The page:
+234-704-009-2801, +234-704-009-2804
Mon - Fri 09:00-17:00
Contact Us Today

How Else to Raise Finance after Bootstrapping

How Else to Raise Finance after Bootstrapping

*Reviewed 26th August 2021*

    Every entrepreneur is encouraged to bootstrap his/her idea to a certain extent before calling for funds. However, there comes the time when the entrepreneur needs more finance and cannot seem to go on doing self-finance. the process of building and financing business for entrepreneurs is expounded in our article Demystifying Startup Funding for Entrepreneurs. This article details practical options that can either substitute or supplement the option to bootstrap. For further understanding of various financing options available to business owners you can read our article on How to Fund your Business

    The first option is to give some shares to raise funds. In that case, the financier becomes a co-owner of the business while the entrepreneur does not have to border about repaying since the earning is retained in the business. There are no taxes in Nigeria on the allocation of shares. Even in cases of share transfer, the Capital Gains Tax Act exempts any gains realised by a person from a disposal of shares from capital gains tax. In addition, the Stamp Duties Act also exempts instruments for the transfer of shares (i.e. share transfer agreements) from the payment of stamp duty. Nevertheless, tax can be withheld on dividends.

If you do not have the means to bootstrap and you do not want to bring investors to your company as shareholders, your other option might be to raise funds in the form of a loan. If you desire to factor in the tax implications, you can be guided by the Companies Income Tax Act. Section 24 of the law is suggestive that tax may be levied on the interest on a loan (but not the loan itself). Depending on an entrepreneur’s need, there are industry specific interventions to assist businesses scale. For instance, there is the Central Bank of Nigeria Macro Small and Medium Enterprises Development Fund (MSMEDF) which applies to agricultural value chain, services, cottage industries, artisans, trade and commerce and any income generating business as may be prescribed by the CBN from time to time. Bank of Industry also has a comparatively cheap Agric processing fund loan with 5 year loan tenure, a moratorium period of 6 Months and single digit interest rate. For more insights see our article on SMART WAYS TO ACCESS BOI LOANS FOR SMEs. A mixed-breed option to share allocation is CONVERTIBLE DEBENTURE. Here, the financier is given the option to either collect his fund plus interest back or convert it to company shares at an agreed share valuation.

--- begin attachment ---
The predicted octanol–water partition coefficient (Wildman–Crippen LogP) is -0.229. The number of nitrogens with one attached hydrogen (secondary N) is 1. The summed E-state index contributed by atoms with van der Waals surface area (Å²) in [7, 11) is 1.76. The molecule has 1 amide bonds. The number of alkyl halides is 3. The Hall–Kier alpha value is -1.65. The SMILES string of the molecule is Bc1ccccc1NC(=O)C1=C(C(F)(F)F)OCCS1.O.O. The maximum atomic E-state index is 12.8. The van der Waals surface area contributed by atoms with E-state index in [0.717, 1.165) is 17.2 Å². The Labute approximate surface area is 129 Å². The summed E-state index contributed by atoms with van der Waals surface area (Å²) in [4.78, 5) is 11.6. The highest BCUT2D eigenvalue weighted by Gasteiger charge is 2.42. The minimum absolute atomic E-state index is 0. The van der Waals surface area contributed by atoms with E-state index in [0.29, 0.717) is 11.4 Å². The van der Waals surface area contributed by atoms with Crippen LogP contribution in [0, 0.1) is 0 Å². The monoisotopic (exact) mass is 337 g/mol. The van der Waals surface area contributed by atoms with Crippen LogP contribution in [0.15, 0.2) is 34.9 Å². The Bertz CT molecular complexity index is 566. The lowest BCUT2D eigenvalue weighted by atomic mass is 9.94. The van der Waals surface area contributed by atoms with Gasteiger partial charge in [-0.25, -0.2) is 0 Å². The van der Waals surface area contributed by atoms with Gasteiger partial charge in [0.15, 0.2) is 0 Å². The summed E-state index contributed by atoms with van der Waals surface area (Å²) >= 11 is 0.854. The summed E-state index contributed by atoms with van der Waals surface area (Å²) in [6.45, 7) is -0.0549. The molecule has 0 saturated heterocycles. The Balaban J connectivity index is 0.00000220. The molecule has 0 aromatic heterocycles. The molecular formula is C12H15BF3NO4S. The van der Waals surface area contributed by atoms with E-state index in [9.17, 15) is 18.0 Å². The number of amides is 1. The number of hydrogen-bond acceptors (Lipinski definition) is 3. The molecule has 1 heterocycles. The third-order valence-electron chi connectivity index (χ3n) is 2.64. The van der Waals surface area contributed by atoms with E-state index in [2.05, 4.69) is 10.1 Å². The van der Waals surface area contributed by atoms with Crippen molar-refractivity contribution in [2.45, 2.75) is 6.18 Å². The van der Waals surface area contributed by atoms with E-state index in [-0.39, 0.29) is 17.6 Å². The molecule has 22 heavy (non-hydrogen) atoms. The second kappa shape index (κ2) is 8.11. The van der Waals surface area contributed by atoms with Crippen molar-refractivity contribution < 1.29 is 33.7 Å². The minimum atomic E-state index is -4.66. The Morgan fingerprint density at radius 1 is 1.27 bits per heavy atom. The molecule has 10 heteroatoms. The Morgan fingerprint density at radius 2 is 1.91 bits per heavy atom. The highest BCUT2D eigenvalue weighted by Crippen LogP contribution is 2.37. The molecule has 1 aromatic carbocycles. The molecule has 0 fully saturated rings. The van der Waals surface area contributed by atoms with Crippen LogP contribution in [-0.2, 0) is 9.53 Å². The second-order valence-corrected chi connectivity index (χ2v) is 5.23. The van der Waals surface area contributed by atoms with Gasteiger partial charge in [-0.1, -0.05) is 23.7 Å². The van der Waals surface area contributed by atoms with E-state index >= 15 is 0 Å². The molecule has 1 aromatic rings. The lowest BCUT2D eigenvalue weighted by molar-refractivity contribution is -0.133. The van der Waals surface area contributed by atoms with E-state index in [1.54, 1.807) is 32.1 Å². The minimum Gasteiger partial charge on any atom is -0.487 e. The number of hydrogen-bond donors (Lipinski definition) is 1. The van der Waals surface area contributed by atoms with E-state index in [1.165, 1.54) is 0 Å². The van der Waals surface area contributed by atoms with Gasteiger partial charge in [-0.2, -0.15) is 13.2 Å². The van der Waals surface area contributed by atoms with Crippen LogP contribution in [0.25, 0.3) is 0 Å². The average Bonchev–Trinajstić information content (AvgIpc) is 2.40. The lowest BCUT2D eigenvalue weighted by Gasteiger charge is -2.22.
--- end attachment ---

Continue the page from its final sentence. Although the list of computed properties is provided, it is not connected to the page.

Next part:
You could also consider the option of GRANT.  This is a less popular way of financing business and it is rarely available at the beckon of business owners as it (In most cases) is “free money”. Once an entrepreneur meets the requirements for the grant and it is disbursed, it rarely needs to be paid back. In Nigeria, we have the YouWin Connect, Bank of Industry’s Youth Entrepreneurship Support (YES) programme, the Lagos State Entrepreneurs Trust Fund, etc. While there is the example of Tony Elumelu Entrepreneurship Programme for budding businesses in Africa.

In conclusion, the biggest factor that aids finance is the TRANSPARENCY with which an entrepreneur operates the company’s books and transactions. Entrepreneurs are therefore encouraged to build the right virtues that will help their business scale.